Cat Chattering (Vacuum Activity)

This is one of the best cat chattering videos I have seen because there are two cats doing it in harmony 🙂 This is a very nice, high definition video of three cats, two of which chatter nicely. The third doesn’t want to participate.

The best explanation of this mysterious, and amusing to humans, feline behavior is that which is provided by Dr Desmond Morris the well-known British zoologist. I fully endorse his explanation. He says it has been described as a “tooth-rattling stutter”. Most observers describe it as chattering and thanks to the internet it has become well-known. There are a few explanations on the internet but none as good as Dr Morris’s. For example, says the cat is copying the bird. This is based on a study regarding monkeys. Sorry guys but that is not very good and it sounds hopelessly wrong to me.

Dr Morris calls it “vacuum activity”. I’ll quote if I may from his book “Catwatching” for the sake of clarity (please buy the book):

“The cat is performing its highly specialized killing bite, as if it already has the unfortunate bird clamped between its jaws…there is a peculiar jaw movement employed to bring about an almost instant death…the cat crunches down with its long canine teeth, aiming at the nape of the [bird’s] neck. With a rapid juddering movement of the jaws it inserts these canines into the neck, slipping them down between vertebrae to sever the spinal cord. This killing bite immediately incapacitates the prey and it is an enactment of the special movement that the frustrated, window-gazing cat is performing, unable to control itself at the tantalizing view of the juicy little bird outside.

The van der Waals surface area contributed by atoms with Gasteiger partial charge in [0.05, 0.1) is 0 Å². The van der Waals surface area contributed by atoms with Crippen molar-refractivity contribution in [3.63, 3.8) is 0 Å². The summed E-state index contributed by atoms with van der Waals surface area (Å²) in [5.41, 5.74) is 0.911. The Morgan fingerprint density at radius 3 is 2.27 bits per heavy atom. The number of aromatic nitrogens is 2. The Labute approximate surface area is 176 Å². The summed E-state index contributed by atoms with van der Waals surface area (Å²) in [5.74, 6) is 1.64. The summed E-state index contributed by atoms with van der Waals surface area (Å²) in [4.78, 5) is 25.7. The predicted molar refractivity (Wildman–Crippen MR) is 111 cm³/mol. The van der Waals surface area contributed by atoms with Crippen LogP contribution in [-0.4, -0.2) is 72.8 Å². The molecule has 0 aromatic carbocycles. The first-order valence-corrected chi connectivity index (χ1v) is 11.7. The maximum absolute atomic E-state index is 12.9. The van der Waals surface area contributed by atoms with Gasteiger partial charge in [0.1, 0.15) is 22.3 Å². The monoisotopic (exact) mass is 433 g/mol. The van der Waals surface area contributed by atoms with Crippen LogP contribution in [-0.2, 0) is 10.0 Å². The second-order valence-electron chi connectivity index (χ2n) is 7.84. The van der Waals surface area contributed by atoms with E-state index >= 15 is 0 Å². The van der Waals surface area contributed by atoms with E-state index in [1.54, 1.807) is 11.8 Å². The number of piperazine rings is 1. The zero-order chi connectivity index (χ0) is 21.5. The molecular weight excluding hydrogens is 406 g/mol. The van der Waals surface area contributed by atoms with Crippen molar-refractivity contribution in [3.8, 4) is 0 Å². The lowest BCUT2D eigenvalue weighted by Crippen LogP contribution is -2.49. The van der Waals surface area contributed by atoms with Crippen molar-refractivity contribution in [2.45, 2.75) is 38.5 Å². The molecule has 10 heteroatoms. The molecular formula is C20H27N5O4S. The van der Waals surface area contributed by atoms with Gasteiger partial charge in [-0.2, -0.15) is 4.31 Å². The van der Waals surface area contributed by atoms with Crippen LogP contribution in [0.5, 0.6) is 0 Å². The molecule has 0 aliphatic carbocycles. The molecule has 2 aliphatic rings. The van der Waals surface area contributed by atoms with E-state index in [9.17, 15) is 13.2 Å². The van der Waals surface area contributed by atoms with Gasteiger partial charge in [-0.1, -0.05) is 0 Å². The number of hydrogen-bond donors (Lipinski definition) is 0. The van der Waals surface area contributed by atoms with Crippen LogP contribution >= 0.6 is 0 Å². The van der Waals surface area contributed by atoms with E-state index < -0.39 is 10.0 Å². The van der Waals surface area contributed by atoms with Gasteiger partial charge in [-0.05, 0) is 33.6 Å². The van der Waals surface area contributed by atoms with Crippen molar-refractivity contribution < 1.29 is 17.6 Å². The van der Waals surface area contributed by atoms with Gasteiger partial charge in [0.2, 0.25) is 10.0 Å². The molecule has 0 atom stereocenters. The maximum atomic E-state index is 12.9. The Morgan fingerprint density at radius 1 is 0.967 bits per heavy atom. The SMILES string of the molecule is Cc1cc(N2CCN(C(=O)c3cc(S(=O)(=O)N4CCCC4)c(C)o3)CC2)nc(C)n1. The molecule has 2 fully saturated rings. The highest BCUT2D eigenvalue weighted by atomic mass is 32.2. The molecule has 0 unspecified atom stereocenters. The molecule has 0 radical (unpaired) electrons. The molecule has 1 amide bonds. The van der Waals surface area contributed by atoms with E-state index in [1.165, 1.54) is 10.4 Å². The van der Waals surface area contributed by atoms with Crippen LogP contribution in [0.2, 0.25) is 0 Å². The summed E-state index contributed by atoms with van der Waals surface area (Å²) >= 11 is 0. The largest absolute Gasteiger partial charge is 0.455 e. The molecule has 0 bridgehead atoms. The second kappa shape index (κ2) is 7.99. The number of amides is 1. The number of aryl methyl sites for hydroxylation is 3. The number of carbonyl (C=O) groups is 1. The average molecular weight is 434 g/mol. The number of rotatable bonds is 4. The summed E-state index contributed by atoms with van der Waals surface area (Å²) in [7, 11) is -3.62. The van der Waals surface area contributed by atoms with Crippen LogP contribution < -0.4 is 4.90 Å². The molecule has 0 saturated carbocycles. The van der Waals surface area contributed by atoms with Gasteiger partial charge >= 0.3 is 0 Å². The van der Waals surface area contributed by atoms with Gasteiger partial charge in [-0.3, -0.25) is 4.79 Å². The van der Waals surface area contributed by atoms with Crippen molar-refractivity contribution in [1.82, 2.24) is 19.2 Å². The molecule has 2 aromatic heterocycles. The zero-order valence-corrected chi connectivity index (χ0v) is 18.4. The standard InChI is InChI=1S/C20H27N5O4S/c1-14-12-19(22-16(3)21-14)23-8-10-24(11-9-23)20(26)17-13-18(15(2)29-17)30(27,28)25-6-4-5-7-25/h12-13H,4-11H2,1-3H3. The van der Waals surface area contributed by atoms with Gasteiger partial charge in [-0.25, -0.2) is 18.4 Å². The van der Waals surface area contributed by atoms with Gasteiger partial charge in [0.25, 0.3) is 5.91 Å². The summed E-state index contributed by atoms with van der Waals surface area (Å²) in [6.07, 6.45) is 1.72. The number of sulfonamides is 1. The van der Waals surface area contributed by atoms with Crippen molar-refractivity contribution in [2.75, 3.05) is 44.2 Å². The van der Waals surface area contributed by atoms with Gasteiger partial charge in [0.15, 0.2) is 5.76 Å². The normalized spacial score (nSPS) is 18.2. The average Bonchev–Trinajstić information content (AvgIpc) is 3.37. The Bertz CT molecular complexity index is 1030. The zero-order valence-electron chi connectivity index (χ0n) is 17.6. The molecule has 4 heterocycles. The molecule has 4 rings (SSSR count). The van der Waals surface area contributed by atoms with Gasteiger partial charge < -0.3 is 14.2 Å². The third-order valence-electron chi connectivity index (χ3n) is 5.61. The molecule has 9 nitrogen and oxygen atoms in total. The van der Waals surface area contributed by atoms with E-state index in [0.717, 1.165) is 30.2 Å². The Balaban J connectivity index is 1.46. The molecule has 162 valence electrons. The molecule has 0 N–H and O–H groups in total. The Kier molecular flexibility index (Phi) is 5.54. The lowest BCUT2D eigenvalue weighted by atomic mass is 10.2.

I have taken a great liberty in quoting Dr Morris extensively but it explains this feline behavior so beautifully. He says the killing bite is guided by the indentation in the body where the body joins the head. The cat feels that indentation and it helps to guide him. In the dark the cat’s whiskers ‘feel’ the position where to bite.

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Michael is retired! He retired at age 57 and at Aug 2018 is approaching 70. He worked in many jobs. The last job he did was as a solicitor practicing general law. He loves animals and is passionate about animal welfare. He also loves photography and nature. He hates animal abuse. He has owned and managed this site since 2007. There are around 13k pages so please use the custom search facility!


Cat Chattering (Vacuum Activity) — 3 Comments

  1. A more recent concensus on the reasons for chattering is that the chatter is an expression of frustration. Cats will do this at any time their objective is frustrated.

    Think of it as “please stop” or “please continue” when the cat chatters during petting. Think of it as “This glass is inbetween me and that bird”

  2. I believe this explanation as my neighbor’s cat killed a baby bird this way. I heard him meowing in a weird way one day right outside my door and I thought he was in trouble so I went to check on him. We have coyotes in the area and I am quite fond of him so I was worried as his owner allows him to free roam during the day. I opened my door and there was a dead baby bird right by my step with blood coming from his neck and Ziggy the cat yowling over it. So the severing theory makes sense to me as gruesome as it is. It was upsetting but I understood he thought he was bringing me a gift and wanted me to be proud of his hunting abilities or he thinks I am a big, stupid cat that cannot hunt and needs food. I am not sure which. LOL. I feel very sorry for the baby bird and it’s mom. Another time I saw Ziggy propel himself into the air from a low brick divider wall by our house to try to catch a bird taking off but luckily he missed that time and I did not get a “gift”.

    • Thanks Michele for your story. Desmond Morris is perhaps the best zoologist on cat behavior. He is very plausible. The brutality of domestic cat hunting is stark sometimes. The cute kitty becomes the ruthless killer. It is a bit distressing. I wonder if the cat-human relationship would be better is cats weren’t top class predators.

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